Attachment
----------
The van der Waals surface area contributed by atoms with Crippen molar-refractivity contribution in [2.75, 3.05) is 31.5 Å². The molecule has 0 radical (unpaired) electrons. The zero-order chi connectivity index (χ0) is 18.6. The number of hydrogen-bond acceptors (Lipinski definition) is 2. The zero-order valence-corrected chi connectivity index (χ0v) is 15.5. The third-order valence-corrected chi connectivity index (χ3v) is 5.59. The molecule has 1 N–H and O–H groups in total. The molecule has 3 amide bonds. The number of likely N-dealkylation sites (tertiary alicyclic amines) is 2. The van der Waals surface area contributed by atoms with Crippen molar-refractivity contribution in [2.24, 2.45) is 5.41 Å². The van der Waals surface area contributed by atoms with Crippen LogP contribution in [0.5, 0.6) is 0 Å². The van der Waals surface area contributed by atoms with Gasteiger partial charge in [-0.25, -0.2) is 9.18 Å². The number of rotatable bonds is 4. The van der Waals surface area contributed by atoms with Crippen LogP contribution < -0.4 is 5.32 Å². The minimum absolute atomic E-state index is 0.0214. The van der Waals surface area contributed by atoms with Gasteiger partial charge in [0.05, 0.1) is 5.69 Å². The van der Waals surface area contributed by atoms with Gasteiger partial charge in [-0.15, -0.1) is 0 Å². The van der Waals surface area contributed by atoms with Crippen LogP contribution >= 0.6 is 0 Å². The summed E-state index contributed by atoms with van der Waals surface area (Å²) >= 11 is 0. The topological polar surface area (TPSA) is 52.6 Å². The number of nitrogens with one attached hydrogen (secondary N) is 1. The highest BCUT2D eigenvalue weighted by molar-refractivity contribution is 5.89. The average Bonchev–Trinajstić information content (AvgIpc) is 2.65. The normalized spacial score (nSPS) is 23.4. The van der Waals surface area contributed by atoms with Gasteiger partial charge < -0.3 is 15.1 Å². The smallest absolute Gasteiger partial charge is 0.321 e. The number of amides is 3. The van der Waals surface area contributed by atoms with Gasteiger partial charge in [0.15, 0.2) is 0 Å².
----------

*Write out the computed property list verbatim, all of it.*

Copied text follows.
The van der Waals surface area contributed by atoms with Crippen molar-refractivity contribution in [2.75, 3.05) is 31.5 Å². The molecule has 0 radical (unpaired) electrons. The zero-order chi connectivity index (χ0) is 18.6. The number of hydrogen-bond acceptors (Lipinski definition) is 2. The zero-order valence-corrected chi connectivity index (χ0v) is 15.5. The third-order valence-corrected chi connectivity index (χ3v) is 5.59. The molecule has 1 N–H and O–H groups in total. The molecule has 3 amide bonds. The number of likely N-dealkylation sites (tertiary alicyclic amines) is 2. The van der Waals surface area contributed by atoms with Crippen molar-refractivity contribution in [2.24, 2.45) is 5.41 Å². The van der Waals surface area contributed by atoms with Crippen LogP contribution in [0.5, 0.6) is 0 Å². The van der Waals surface area contributed by atoms with Gasteiger partial charge in [-0.25, -0.2) is 9.18 Å². The number of rotatable bonds is 4. The van der Waals surface area contributed by atoms with Crippen LogP contribution < -0.4 is 5.32 Å². The minimum absolute atomic E-state index is 0.0214. The van der Waals surface area contributed by atoms with Gasteiger partial charge in [0.05, 0.1) is 5.69 Å². The van der Waals surface area contributed by atoms with Gasteiger partial charge in [-0.15, -0.1) is 0 Å². The van der Waals surface area contributed by atoms with Crippen LogP contribution >= 0.6 is 0 Å². The summed E-state index contributed by atoms with van der Waals surface area (Å²) >= 11 is 0. The topological polar surface area (TPSA) is 52.6 Å². The number of nitrogens with one attached hydrogen (secondary N) is 1. The highest BCUT2D eigenvalue weighted by molar-refractivity contribution is 5.89. The average Bonchev–Trinajstić information content (AvgIpc) is 2.65. The normalized spacial score (nSPS) is 23.4. The van der Waals surface area contributed by atoms with Gasteiger partial charge < -0.3 is 15.1 Å². The smallest absolute Gasteiger partial charge is 0.321 e. The number of amides is 3. The van der Waals surface area contributed by atoms with Gasteiger partial charge in [0.15, 0.2) is 0 Å².